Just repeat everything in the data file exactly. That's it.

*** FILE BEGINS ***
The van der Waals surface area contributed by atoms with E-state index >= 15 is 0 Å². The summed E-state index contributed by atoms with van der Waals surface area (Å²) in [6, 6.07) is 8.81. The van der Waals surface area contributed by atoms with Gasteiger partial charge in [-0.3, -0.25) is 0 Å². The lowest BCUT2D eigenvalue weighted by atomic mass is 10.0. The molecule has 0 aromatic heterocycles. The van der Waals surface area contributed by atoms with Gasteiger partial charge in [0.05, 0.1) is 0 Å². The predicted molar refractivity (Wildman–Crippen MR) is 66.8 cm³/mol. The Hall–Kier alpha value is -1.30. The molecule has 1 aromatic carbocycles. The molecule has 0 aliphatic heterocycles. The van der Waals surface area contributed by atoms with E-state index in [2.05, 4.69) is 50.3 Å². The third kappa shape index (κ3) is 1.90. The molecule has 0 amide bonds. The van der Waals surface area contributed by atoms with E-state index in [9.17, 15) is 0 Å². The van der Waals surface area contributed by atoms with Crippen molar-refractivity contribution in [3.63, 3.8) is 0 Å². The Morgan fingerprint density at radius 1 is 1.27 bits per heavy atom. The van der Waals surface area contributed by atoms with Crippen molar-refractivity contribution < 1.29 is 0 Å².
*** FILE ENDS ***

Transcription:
The van der Waals surface area contributed by atoms with E-state index >= 15 is 0 Å². The summed E-state index contributed by atoms with van der Waals surface area (Å²) in [6, 6.07) is 8.81. The van der Waals surface area contributed by atoms with Gasteiger partial charge in [-0.3, -0.25) is 0 Å². The lowest BCUT2D eigenvalue weighted by atomic mass is 10.0. The molecule has 0 aromatic heterocycles. The van der Waals surface area contributed by atoms with Gasteiger partial charge in [0.05, 0.1) is 0 Å². The predicted molar refractivity (Wildman–Crippen MR) is 66.8 cm³/mol. The Hall–Kier alpha value is -1.30. The molecule has 1 aromatic carbocycles. The molecule has 0 aliphatic heterocycles. The van der Waals surface area contributed by atoms with E-state index in [2.05, 4.69) is 50.3 Å². The third kappa shape index (κ3) is 1.90. The molecule has 0 amide bonds. The van der Waals surface area contributed by atoms with E-state index in [9.17, 15) is 0 Å². The van der Waals surface area contributed by atoms with Crippen molar-refractivity contribution in [3.63, 3.8) is 0 Å². The Morgan fingerprint density at radius 1 is 1.27 bits per heavy atom. The van der Waals surface area contributed by atoms with Crippen molar-refractivity contribution < 1.29 is 0 Å².